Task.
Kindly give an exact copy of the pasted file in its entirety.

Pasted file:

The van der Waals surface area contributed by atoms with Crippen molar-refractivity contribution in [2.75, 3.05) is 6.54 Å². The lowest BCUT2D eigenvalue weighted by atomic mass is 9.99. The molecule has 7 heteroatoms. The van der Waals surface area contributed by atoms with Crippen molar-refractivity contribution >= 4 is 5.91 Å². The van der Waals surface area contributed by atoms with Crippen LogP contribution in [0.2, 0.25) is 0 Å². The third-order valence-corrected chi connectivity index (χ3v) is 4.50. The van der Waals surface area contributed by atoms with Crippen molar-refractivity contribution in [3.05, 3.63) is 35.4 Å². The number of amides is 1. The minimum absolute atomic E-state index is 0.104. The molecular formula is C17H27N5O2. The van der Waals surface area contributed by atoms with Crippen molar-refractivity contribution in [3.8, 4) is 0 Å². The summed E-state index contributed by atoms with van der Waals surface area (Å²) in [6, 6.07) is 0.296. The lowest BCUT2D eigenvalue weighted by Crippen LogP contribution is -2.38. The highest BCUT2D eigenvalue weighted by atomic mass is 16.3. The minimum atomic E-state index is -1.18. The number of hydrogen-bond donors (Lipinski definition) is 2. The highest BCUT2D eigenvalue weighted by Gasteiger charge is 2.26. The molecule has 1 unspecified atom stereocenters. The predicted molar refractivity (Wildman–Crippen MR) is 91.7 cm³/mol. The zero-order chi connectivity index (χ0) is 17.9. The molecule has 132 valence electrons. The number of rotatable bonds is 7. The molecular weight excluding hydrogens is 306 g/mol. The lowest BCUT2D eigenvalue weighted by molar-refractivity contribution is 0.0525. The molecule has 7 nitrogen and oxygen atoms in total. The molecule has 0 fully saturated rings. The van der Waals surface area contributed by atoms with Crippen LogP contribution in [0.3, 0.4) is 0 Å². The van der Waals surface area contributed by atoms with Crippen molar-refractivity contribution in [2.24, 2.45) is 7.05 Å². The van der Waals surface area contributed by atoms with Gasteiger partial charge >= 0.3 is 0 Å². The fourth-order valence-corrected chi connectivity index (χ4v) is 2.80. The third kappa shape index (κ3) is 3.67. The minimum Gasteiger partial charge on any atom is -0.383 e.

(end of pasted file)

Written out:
The van der Waals surface area contributed by atoms with Crippen molar-refractivity contribution in [2.75, 3.05) is 6.54 Å². The lowest BCUT2D eigenvalue weighted by atomic mass is 9.99. The molecule has 7 heteroatoms. The van der Waals surface area contributed by atoms with Crippen molar-refractivity contribution >= 4 is 5.91 Å². The van der Waals surface area contributed by atoms with Crippen LogP contribution in [0.2, 0.25) is 0 Å². The third-order valence-corrected chi connectivity index (χ3v) is 4.50. The van der Waals surface area contributed by atoms with Crippen molar-refractivity contribution in [3.05, 3.63) is 35.4 Å². The number of amides is 1. The minimum absolute atomic E-state index is 0.104. The molecular formula is C17H27N5O2. The van der Waals surface area contributed by atoms with Crippen molar-refractivity contribution in [3.8, 4) is 0 Å². The summed E-state index contributed by atoms with van der Waals surface area (Å²) in [6, 6.07) is 0.296. The lowest BCUT2D eigenvalue weighted by Crippen LogP contribution is -2.38. The highest BCUT2D eigenvalue weighted by atomic mass is 16.3. The minimum atomic E-state index is -1.18. The number of hydrogen-bond donors (Lipinski definition) is 2. The highest BCUT2D eigenvalue weighted by Gasteiger charge is 2.26. The molecule has 1 unspecified atom stereocenters. The predicted molar refractivity (Wildman–Crippen MR) is 91.7 cm³/mol. The zero-order chi connectivity index (χ0) is 17.9. The molecule has 132 valence electrons. The number of rotatable bonds is 7. The molecular weight excluding hydrogens is 306 g/mol. The lowest BCUT2D eigenvalue weighted by molar-refractivity contribution is 0.0525. The molecule has 7 nitrogen and oxygen atoms in total. The molecule has 0 fully saturated rings. The van der Waals surface area contributed by atoms with Crippen LogP contribution in [0.3, 0.4) is 0 Å². The van der Waals surface area contributed by atoms with Crippen molar-refractivity contribution in [2.24, 2.45) is 7.05 Å². The van der Waals surface area contributed by atoms with Gasteiger partial charge >= 0.3 is 0 Å². The fourth-order valence-corrected chi connectivity index (χ4v) is 2.80. The third kappa shape index (κ3) is 3.67. The minimum Gasteiger partial charge on any atom is -0.383 e.